Operational numerical models

are not always reliable

Surface currents (red arrows) and eddies (yellow contours) for two different models in the Mediterranean Sea.

This couple of images show two distinct operational forecasts of surface currents in the same area for the same day. The differences between the locations of eddies and the currents meanders for these two forecasts reveal a lack of reliability at regional scales. Yet, the reliability of ocean data is essential to make the right decisions at sea.

The solution

fusion of satellites data

AVISO/DUACS altimetry products
Sea Surface Temperature
Ocean Color Reflectance

The fusion of standard altimetry data set, which includes geostrophic currents (upper left panel) with Sea Surface Temperature (middle left panel) and Ocean Color Reflectance (lower left panel) provides a high level of reliability. When two distinct satellite informations are coherent the same day at the same location the reliability of these remote sensing observations becomes very high. The biases or the errors of each observable are thus filtered out.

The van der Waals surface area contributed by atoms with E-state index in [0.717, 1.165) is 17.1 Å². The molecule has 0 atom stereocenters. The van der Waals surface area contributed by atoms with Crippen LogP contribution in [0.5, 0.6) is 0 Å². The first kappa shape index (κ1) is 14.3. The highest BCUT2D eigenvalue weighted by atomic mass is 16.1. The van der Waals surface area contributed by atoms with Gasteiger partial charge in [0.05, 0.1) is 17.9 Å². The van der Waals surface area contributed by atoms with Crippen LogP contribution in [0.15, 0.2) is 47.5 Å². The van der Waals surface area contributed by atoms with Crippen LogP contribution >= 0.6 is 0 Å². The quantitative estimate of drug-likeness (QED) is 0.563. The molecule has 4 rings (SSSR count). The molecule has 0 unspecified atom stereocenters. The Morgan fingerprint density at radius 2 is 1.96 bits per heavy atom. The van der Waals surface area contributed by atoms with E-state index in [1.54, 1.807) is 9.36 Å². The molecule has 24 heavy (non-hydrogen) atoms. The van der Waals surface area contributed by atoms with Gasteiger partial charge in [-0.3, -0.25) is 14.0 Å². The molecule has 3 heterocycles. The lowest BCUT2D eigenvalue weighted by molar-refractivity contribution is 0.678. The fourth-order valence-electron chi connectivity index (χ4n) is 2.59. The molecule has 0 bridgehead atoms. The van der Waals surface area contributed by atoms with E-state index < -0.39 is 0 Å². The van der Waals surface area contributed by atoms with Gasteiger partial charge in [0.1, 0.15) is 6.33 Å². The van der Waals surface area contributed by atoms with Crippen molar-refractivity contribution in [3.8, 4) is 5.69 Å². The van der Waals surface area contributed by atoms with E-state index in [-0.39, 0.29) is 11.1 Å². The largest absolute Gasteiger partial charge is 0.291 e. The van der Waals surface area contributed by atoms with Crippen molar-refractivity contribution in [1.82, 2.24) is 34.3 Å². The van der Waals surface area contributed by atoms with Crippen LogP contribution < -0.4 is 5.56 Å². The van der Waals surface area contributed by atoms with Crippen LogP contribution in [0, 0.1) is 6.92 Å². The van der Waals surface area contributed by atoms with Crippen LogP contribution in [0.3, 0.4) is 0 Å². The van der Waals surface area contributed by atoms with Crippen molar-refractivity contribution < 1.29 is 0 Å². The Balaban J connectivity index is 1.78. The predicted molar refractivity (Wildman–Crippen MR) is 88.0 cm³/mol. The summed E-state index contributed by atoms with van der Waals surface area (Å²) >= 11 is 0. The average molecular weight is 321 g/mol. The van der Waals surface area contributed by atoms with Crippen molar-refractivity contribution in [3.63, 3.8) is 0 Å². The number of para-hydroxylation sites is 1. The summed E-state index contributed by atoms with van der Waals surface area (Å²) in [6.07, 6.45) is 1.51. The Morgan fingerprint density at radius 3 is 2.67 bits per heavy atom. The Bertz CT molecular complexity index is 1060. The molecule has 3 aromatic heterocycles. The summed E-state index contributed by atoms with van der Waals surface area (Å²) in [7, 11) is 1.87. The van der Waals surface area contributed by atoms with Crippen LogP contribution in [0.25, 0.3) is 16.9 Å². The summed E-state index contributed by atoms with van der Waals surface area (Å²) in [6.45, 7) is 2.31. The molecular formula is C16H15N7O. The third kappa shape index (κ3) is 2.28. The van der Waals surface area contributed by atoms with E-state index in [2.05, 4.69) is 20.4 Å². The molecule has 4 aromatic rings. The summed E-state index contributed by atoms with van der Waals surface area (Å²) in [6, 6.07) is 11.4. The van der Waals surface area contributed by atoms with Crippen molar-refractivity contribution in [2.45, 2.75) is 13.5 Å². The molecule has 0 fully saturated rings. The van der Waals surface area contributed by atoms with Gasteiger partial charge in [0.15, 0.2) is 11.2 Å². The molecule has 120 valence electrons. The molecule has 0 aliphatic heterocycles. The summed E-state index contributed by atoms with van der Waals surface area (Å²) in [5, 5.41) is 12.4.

The remote sensing observations

can overcome the accuracy

of numerical models

For all the data we produce we are able to provide a reliability index at three levels: strong, good and medium. The level of reliability depends on the overlapping of coherent structures which are detected on the different data-sets. The spatial resolution of visible images is very high and when the cloud cover does not exceed 50%, we are able to identify small structures down to 15-10 km.

Daily surface currents

We produce, for instance, daily surface currents with a local reliability index in targeted areas. The side image shows an example in the Mediterranean Sea where the reliability of operational numerical models are known to be relatively low.

Validated eddies

We can detect, from satellite observations, a large data set of oceanic eddies with an high accuracy on their locations, shapes and intensities. Such data-sets are very useful for model validation.

Acoustic impacts

By combining various in-situ datas, especially argo floats, we can estimate the sub-surface structure of oceanic eddies and identify those who have a potential acoustic impact.